Helpful Time Management Tips: Part Two

Make an Agenda

Ok, now that you’ve written things down as I talked about in the first post, you can take a moment to breathe. Go complete one of the more pressing tasks on your newly written down list of tasks before doing any more planning or agenda setting. That’s fine!

Do what you gotta do, but as soon as you get a moment to sit down again, pick up your list and take it a step further. The good thing is, you won’t have to worry about forgetting something because you’ve already put it all on paper, so your brain is now more focused and clear.

Now, I personally like to make myself daily agendas (not every day, but when I have a particularly large number of things to get done or have a pressing deadline at the end of a week).

My daily agendas are very specific. They had to be because many times, in grad school, I had open days that I had to fill with writing my dissertation, or prepping for a class to teach. It’s amazing how quickly time flies. You wake up with all your grand plans for the day and suddenly it’s 2pm in the afternoon and you’ve accomplished hardly any of what you’d planned to accomplish! So, creating a specific plan for your day can really solve this problem.


So, here goes. Take your agenda, and being realistic about it, write out on paper what you plan to get done and when (and how long you plan to spend on it).

For example: I teach 7 college classes right now, but I also blog and do a bunch of other things and if I don’t write everything down, my schedule tends to go crazy in my head. The most important thing for me though, is to be realistic with what I can accomplish in a day and how long my tasks really will take…and, almost as important, what breaks I’ll need. You don’t have to make a daily schedule, if you’d rather just make a list of what you need to get done each day, that’s fine; buuut, without a schedule you might find that your hours get away from you faster than you’d like!

So, here’s an example of a daily schedule for me:

  • 7:00 – 9:30    

    • Get up, walk my dog, fix and eat breakfast, pack lunch, read the Bible, shower and get ready.

  • 9:30-10:30

    • Drive to class

  • 11:00 – 12:15

    • Teach class

  • 12:15 – 1:00

    • Lunch

      • Notice that I give myself an adequate lunch break. If I don’t and I try to multitask and eat while I’m working, I end up not doing a very good job of either and spending far more time on both things than if I had just eaten lunch and then started work again.

  • 1:00 – 2:00

    • Post quiz for my online classes.

  • 2:30 – 3:45

    • Teach class

      • Again, take note here that I gave myself 30 mins between work and classes. I have to be realistic. I have things to do to prep for class, I have students come in early, I want to go get some water etc.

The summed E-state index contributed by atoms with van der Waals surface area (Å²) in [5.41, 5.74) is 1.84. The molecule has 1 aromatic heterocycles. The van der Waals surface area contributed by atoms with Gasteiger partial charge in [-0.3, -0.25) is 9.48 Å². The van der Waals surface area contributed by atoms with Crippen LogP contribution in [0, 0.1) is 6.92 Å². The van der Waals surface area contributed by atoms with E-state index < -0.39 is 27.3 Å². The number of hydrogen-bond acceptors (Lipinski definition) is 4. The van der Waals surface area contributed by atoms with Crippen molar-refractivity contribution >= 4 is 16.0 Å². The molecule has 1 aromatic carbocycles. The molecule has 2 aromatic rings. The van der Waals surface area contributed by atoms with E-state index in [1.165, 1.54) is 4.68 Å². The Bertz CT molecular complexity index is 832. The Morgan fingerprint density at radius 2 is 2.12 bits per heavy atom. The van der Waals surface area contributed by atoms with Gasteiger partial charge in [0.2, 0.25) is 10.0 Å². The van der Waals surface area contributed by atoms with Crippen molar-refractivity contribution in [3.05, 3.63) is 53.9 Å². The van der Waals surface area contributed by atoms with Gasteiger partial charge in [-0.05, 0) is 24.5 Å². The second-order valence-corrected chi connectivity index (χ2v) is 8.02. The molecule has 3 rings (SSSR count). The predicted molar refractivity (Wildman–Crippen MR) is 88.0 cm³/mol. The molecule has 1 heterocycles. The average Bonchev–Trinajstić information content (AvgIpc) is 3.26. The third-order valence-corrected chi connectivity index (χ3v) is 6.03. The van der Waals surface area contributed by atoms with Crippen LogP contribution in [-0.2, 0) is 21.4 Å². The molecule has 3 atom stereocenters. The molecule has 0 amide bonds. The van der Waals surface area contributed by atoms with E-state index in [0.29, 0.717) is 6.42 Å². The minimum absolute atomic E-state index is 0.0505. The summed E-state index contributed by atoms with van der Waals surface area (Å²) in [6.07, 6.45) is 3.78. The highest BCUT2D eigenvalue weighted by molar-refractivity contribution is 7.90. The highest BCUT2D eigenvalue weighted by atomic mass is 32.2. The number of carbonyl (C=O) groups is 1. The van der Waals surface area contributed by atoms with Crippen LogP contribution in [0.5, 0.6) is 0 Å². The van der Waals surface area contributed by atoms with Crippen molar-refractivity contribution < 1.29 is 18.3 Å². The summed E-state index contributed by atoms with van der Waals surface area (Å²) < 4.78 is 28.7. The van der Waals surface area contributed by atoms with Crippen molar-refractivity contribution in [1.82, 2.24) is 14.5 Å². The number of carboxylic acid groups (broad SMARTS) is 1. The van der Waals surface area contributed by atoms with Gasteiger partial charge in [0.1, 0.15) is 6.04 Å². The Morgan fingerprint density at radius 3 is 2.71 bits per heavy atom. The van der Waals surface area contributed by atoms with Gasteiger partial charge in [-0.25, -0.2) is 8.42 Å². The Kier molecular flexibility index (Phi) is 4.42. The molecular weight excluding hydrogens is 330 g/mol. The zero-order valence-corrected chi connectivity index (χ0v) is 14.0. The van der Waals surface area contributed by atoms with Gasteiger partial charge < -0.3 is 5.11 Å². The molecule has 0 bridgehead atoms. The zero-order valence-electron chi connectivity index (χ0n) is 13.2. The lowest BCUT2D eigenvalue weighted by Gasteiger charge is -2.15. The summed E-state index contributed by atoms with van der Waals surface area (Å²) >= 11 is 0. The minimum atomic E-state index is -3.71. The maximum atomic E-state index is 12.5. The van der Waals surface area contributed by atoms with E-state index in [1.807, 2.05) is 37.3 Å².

• Be realistic about little extra distractions; if you aren’t, you end up doing all those things anyway and feeling guilty because now you’ve used your work time for unrelated things. Let your work time be your work time and your breaks be your breaks.

        • So, for instance, between 1 and 2, if I have the urge to go get water or check on preparations for my next class, I wait. My mind is at ease knowing that I’m working in my designated work time and that I’ve already set 30 mins aside for whatever else I need to do before class. Make sense?

  • 4:00 – 5:30

    • Drive home, relax for a bit, unload my stuff,

      • Here I’m trying to account for the fact that sometimes my hour drive takes longer, or when I get home, I’m super sleepy and need a 5 min power nap or I need to take the dog out etc…

      • If I scheduled to start work at 5 and didn’t get started til 5:40 because of all of that, I’d end up feeling like a failure with my schedule. Instead, I plan accordingly so I don’t feel guilty for a moment to pause, and I can rest easy that I’ve got a plan to get my work done.  

  • 5:30 – 7:00

    • Work on lesson prep for my next class

  • 7:00-8:00

    • Write a blog post

  • 8:00 – bedtime

    • Dinner, laundry, relax

Every hour of my day is accounted for here, I know what I’m doing. This way, whenever I get home, I’m not scrambling in my brain to figure out what it is that I have to do or need to do. I just simply pull out my schedule and trust my plan. This schedule is usually based off of a weekly schedule that allows me to get done everything I need and want to get done in a timely manner and…in order of importance. If I have to add new tasks, I can, or I can move tasks around as needed.

Be sure to include breaks and time to do things other than your work!

This is critical. You’ll burn out far too quickly and you’ll reach a point of diminishing returns. As I said once, I’ll say it again. Work HARD in your planned time to work, but when you aren’t working, don’t think about work, RELAX HARD!

The time you relax is almost more important than the time you spend working. You’re allowing yourself to decompress, re-energize and many times when you come back to your work, you’ll have new ideas and a fresh approach. This can lead to HIGHER rates of production doing whatever it is you’re doing.

I hope this is helpful for you! These suggestions really are the tip of the iceberg when it comes to how to manage your time but they are a critical tip. Check out my next blog post if you want to read about a few unique tips I have cultivated for graduate students to be more productive in their work!

The Liberty Belle

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